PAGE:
A few months ago, I wrote about Books of Our Roots, an idea I came up with to celebrate diversity in my high school library and facilitate conversations among students. The goal was to survey students about their families’ backgrounds, and then display books that corresponded to the various countries. Last month, the week before the Thanksgiving break, I put my plan into action. The outcome was even more rewarding than I expected. Not only did students eagerly participate in the project, but they showed a genuine interest about the issues related to their ancestry. Each and every student had some sort of story to tell, and most of them immediately knew where their family came from. It made me realize that teenagers feel a strong connection to their background, if only by knowing the name of a country of origin.
The project also reminded me how seldom people share their history with others. Teenagers are notorious for lacking communication skills, or I should say not communicating about the things that adults think are important (every time I ask my 12th-grade daughter for an update of her friends’ college plans she says, “We don’t talk about that!”). But as I walked around the library with my two-column table, watching students fill in names and countries, I noticed how almost all of them scanned the list to see what others had written. It was not uncommon to hear students show excitement about close friends or even those they didn’t know: “Sophie’s family is from Egypt?”; “You have roots in Lithuania?”; “There’s someone in this school from Jamaica?” The exchanges that started, and apparently kept going after I walked away (I heard many related snippets as students walked past my desk on the way out of the library) seemed to awaken a formerly dormant area of interest in the students’ minds.
Once my surveying was done, I created a spreadsheet on Google Sheets, listing all of the countries and pairing a work of literature with each one. Some of the books were written by authors from the specific country; others were stories that took place in the country; but all of them in some way celebrated or highlighted a particular aspect of the culture. I chose as many books as I could from my high school library collection, and the rest I found in my local library or on my own shelves at home. I displayed all of the books, putting Post-its on each one with the name of the corresponding country.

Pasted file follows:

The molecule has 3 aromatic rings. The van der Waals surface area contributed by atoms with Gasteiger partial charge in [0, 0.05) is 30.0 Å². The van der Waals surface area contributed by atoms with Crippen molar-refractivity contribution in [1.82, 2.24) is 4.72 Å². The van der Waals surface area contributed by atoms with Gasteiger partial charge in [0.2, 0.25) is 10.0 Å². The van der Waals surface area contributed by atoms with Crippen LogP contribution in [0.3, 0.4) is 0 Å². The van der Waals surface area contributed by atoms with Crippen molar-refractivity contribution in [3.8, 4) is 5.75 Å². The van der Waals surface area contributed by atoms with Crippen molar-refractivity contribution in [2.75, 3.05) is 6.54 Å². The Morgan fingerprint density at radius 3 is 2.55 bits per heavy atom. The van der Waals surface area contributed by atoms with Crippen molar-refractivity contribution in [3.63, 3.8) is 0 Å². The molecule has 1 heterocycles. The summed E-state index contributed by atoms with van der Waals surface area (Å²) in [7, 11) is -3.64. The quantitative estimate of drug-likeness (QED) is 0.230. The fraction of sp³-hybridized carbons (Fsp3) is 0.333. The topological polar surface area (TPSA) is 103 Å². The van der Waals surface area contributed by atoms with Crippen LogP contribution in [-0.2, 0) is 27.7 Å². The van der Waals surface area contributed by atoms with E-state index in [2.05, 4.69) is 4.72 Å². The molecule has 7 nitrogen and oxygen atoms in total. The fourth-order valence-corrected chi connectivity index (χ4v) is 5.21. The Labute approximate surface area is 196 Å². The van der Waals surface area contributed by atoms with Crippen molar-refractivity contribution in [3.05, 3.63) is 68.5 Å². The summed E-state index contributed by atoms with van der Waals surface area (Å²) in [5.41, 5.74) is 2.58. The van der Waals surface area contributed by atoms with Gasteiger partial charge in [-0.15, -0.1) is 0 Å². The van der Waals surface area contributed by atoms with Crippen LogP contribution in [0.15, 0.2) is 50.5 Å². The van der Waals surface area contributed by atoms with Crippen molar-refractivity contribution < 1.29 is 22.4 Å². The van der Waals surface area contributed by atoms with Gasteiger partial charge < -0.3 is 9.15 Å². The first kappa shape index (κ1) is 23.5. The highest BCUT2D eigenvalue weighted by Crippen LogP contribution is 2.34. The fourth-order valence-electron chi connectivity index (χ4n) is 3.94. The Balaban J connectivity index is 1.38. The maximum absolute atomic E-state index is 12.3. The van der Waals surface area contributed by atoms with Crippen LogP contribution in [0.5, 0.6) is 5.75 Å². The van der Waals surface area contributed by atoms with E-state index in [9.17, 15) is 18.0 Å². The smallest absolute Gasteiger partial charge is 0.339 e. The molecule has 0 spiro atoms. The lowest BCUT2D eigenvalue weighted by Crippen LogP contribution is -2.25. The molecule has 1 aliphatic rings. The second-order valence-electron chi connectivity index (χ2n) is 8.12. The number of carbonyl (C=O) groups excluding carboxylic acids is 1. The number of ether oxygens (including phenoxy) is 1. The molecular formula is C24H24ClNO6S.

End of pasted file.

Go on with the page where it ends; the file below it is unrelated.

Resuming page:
In his article “Empathetic Skills and School Libraries: Critical for Both Students and Librarians,” Doug Johnson points out that “with a global economy, our empathy needs to extend beyond the next-door neighbor. Multiculturalism and global awareness simply means understanding, not necessarily accepting, the values, motives, and priorities of unfamiliar cultures” (Johnson 2019). Even though displaying books is not the same as reading them, exposing students to diverse literature is at least a start in the right direction. I watch students who are avid readers browsing the display curiously, and notice others commenting on the titles, looking to see if their country is represented. In the coming weeks, I’m planning to walk through the library and book talk as many of the books as I can, showcasing the way each narrative reveals some aspect of a culture.
Using the library to start a dialogue about the roots of our high school community will hopefully spark interest and intrigue among the students, who will then be motivated to continue the quest for multicultural knowledge on their own time.
Johnson, Doug. 2019. “Empathetic Skills and School Libraries: Critical for Both Students and Librarians.” Teacher Librarian 46 (5): 8+.
Author: Karin Greenberg
Karin Greenberg is the librarian at Manhasset High School in Manhasset, New York. She is a former English teacher and writes book reviews for School Library Journal. In addition to reading, she enjoys animals, walking, hiking, and spending time with her family. Follow her book account on Instagram @bookswithkg.